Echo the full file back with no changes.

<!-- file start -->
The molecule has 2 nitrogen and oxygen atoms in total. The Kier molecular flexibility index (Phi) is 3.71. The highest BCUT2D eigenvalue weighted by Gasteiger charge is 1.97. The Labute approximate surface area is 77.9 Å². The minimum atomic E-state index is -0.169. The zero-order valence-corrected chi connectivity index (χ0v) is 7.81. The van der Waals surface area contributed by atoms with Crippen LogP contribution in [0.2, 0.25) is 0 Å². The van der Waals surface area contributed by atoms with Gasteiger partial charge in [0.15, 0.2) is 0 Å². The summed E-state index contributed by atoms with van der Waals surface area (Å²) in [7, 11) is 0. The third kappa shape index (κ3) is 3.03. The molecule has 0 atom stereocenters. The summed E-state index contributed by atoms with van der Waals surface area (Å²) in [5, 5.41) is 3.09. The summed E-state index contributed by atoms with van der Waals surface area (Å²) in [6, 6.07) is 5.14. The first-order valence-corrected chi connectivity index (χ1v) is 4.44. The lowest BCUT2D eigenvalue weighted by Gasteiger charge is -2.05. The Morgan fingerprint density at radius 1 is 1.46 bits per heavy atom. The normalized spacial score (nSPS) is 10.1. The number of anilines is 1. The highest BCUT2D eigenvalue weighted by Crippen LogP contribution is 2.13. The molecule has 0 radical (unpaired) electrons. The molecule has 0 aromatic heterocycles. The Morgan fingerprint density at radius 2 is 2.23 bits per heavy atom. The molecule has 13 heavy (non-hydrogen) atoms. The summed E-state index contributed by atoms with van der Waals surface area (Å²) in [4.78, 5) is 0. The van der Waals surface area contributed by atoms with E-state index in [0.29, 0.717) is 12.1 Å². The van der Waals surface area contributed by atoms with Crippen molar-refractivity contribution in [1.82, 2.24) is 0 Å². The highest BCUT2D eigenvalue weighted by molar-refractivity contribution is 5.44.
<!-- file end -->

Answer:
The molecule has 2 nitrogen and oxygen atoms in total. The Kier molecular flexibility index (Phi) is 3.71. The highest BCUT2D eigenvalue weighted by Gasteiger charge is 1.97. The Labute approximate surface area is 77.9 Å². The minimum atomic E-state index is -0.169. The zero-order valence-corrected chi connectivity index (χ0v) is 7.81. The van der Waals surface area contributed by atoms with Crippen LogP contribution in [0.2, 0.25) is 0 Å². The van der Waals surface area contributed by atoms with Gasteiger partial charge in [0.15, 0.2) is 0 Å². The summed E-state index contributed by atoms with van der Waals surface area (Å²) in [7, 11) is 0. The third kappa shape index (κ3) is 3.03. The molecule has 0 atom stereocenters. The summed E-state index contributed by atoms with van der Waals surface area (Å²) in [5, 5.41) is 3.09. The summed E-state index contributed by atoms with van der Waals surface area (Å²) in [6, 6.07) is 5.14. The first-order valence-corrected chi connectivity index (χ1v) is 4.44. The lowest BCUT2D eigenvalue weighted by Gasteiger charge is -2.05. The Morgan fingerprint density at radius 1 is 1.46 bits per heavy atom. The normalized spacial score (nSPS) is 10.1. The number of anilines is 1. The highest BCUT2D eigenvalue weighted by Crippen LogP contribution is 2.13. The molecule has 0 radical (unpaired) electrons. The molecule has 0 aromatic heterocycles. The Morgan fingerprint density at radius 2 is 2.23 bits per heavy atom. The molecule has 13 heavy (non-hydrogen) atoms. The summed E-state index contributed by atoms with van der Waals surface area (Å²) in [4.78, 5) is 0. The van der Waals surface area contributed by atoms with E-state index in [0.29, 0.717) is 12.1 Å². The van der Waals surface area contributed by atoms with Crippen molar-refractivity contribution in [1.82, 2.24) is 0 Å². The highest BCUT2D eigenvalue weighted by molar-refractivity contribution is 5.44.